Regrowing nerve fibres

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Regrowing nerve fibres

Postby bromley » Sat Jul 02, 2005 2:26 am

Dear all,

Attached is an article from the UK paper 'The Times'. Its about regrowing / repairing dead / damaged nerves. The article is about Parkinsons but says that the treatment should be applicable to other conditions involving the CNS. It's probably early days but another glimmer of hope for the future.


July 02, 2005

Drug find offers a glimmer of hope to Parkinson's sufferers
By Sam Lister, Health Correspondent

SCIENTISTS are hailing a potential breakthrough in the treatment of Parkinson’s disease and other neurological conditions following research into an experimental drug that prompts the regrowth of lost nerve fibres.

Analysis of the brain of a Parkinson’s sufferer has shown that the treatment, a tissue- protecting protein known as GDNF, triggered repair of damaged nerve fibres and improved body movement in patients. Scientists believe that the drug could now be applied to other nerve growth factors used in Alzheimer’s disease and Motor Neuron disease. More than 120,000 people in the UK suffer from Alzheimer’s, which effects movement, and although treatments are available, no cure has yet been found.

The analysed patient, a man aged 62, was one of five people in a pilot study carried out by Steven Gill, at Frenchay Hospital, Bristol. In the study, GDNF — glial cell line-derived neurotrophic factor — was pumped through a catheter into a damaged part of the brain.

Within months, patients were noticing dramatic improvements in their ability to move, which continued over almost four years of treatment. Even after ceasing medication, the patients’ progress has been maintained.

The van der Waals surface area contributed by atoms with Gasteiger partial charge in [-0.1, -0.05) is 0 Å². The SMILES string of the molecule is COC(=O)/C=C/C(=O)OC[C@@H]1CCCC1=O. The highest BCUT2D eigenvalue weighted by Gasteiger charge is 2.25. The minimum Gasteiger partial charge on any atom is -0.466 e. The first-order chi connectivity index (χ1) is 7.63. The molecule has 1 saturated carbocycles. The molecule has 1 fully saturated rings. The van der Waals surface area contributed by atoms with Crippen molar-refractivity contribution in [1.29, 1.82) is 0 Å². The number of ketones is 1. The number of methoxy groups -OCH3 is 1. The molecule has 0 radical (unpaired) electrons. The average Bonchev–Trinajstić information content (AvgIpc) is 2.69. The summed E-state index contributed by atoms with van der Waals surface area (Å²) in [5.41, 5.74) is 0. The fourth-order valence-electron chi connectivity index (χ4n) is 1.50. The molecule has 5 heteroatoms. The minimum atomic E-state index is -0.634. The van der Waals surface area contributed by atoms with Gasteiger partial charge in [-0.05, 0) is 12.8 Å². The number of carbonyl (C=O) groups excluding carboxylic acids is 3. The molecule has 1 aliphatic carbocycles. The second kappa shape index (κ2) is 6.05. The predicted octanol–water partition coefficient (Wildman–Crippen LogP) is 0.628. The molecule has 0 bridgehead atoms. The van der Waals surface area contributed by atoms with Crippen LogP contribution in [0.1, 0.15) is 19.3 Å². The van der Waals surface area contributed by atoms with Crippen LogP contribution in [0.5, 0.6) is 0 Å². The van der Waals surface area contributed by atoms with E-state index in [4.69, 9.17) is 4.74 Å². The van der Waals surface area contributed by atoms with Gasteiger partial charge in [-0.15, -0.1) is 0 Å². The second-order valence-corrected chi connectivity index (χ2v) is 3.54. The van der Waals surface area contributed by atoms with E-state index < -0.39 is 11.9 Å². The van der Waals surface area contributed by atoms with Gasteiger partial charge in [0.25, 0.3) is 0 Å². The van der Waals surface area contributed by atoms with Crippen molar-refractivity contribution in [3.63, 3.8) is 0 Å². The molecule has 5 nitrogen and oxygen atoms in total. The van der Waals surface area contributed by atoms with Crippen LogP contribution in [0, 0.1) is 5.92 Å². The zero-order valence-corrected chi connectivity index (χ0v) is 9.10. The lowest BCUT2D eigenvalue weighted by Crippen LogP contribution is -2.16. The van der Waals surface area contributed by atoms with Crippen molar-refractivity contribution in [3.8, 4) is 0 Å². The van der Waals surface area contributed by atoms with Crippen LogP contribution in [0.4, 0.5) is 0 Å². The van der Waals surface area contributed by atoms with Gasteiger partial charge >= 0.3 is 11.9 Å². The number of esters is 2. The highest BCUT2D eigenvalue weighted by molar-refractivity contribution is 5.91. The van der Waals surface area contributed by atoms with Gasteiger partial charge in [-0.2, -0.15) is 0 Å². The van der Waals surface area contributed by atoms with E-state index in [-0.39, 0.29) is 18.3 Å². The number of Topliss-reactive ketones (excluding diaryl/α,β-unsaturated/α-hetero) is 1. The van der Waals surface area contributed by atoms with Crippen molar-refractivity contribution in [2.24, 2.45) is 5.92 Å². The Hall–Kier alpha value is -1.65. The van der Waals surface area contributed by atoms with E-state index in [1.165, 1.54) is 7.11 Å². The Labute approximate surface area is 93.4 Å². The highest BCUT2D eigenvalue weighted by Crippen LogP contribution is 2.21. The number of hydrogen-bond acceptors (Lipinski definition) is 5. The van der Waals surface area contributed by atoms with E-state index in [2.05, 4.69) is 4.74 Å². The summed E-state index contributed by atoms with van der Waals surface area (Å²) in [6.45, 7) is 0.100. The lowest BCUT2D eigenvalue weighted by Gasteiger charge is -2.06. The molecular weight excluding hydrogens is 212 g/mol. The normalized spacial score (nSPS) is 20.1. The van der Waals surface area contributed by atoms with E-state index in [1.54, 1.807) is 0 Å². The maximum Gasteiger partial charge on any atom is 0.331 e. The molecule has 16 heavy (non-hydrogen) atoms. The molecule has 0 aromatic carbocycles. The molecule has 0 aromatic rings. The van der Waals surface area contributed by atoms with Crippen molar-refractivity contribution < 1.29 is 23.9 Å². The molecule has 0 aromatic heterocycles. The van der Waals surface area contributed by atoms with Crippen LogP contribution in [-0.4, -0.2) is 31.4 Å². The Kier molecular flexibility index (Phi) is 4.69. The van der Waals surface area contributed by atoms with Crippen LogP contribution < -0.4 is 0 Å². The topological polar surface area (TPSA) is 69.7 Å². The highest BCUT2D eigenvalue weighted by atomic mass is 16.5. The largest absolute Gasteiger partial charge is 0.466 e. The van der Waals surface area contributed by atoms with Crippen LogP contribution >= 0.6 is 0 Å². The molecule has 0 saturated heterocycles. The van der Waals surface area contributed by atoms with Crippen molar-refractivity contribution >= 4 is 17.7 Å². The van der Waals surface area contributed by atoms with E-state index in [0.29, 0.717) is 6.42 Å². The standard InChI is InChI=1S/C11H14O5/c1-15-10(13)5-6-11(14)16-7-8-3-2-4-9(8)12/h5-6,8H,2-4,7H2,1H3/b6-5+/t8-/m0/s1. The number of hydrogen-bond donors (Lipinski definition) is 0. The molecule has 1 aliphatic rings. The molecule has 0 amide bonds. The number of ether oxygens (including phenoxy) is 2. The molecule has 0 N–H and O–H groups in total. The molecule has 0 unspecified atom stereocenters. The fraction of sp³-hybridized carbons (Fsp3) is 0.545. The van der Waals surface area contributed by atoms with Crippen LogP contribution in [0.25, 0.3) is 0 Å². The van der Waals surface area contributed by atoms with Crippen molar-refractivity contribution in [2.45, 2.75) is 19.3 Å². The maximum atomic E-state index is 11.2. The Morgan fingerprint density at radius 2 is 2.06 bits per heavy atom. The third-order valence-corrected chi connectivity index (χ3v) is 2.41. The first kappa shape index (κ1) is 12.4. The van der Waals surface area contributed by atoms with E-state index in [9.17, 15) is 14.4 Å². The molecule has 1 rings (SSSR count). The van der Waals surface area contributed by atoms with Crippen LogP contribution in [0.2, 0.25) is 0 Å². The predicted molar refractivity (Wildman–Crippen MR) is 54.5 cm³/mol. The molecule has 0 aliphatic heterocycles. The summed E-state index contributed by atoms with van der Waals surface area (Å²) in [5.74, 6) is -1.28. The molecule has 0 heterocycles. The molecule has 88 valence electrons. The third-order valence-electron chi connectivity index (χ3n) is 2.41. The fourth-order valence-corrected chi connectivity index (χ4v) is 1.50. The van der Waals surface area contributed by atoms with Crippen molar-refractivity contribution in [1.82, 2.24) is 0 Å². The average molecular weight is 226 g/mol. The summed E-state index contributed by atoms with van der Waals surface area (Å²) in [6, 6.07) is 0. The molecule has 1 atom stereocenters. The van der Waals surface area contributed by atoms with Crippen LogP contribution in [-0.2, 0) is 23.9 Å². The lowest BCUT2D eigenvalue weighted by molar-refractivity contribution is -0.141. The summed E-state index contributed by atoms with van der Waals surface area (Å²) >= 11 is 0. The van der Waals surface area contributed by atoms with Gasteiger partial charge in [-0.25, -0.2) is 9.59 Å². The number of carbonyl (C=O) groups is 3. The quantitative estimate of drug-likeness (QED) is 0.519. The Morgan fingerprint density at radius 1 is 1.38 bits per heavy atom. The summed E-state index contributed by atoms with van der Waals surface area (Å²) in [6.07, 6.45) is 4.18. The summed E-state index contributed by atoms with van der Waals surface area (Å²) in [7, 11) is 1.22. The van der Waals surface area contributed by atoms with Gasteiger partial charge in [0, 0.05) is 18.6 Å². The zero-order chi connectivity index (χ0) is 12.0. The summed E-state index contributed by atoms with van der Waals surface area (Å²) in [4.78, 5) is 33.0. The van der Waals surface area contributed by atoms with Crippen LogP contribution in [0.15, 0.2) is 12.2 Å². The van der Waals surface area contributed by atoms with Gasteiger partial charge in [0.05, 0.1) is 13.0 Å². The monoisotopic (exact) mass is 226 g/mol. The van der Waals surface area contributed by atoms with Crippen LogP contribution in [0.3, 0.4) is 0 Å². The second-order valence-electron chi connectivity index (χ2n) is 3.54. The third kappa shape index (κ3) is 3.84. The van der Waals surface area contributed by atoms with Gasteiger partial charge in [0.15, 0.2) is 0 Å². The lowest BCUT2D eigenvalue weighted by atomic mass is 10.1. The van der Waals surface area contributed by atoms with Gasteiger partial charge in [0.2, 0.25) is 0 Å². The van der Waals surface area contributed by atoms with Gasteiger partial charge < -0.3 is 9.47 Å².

Following the death of the man from an unrelated heart attack in December, scientists at Bristol University studied the side of his brain injected with GDNF and compared it with the untreated area. In Parkinson’s disease nerves containing the chemical messenger dopamine are lost from a region of the brain known as the putamen, leading to tremors and other motor abnormalities characteristic of the disease.

On examining the GDNF brain, Seth Love, a professor at Frenchay Hospital’s Institute of Clinical Neurosciences, found that dopamine-containing nerve fibres had sprouted back in the putamen. Mr Gill, a neurosurgeon, said that the evidence, which is published this month in the journal Nature Medicine, was compelling.

He said: “This is the first time that there has been evidence of resuscitation of dying neurons and rewiring of the brain to restore function.”

GDNF is not available to patients with Parkinson’s after its manufacturer, Amgen, ceased production over concerns about its toxicity and a mediocre improvement rate in users.

However, the Bristol team developed a much more refined and direct means of injecting the drug into the brain tissue, which has been credited with the dramatically improved outcomes. To date, the most commonly used Parkinson’s drug has been L-Dopa, which only controls the symptoms for most patients.'



PS Following my dx one of the neuros ran through the different emotional states I might encounter. One was called 'bargaining' - I do this quite alot e.g. I'd rather lose a leg than have MS etc etc. MND is clearly much worse than MS (most cases of MS) but I think I'd swap MS for Parkinsons (it's a close call but at least the damage is normally restricted to one area of the brain). Does anyone else suffer from this 'bargaining'?

Bromley
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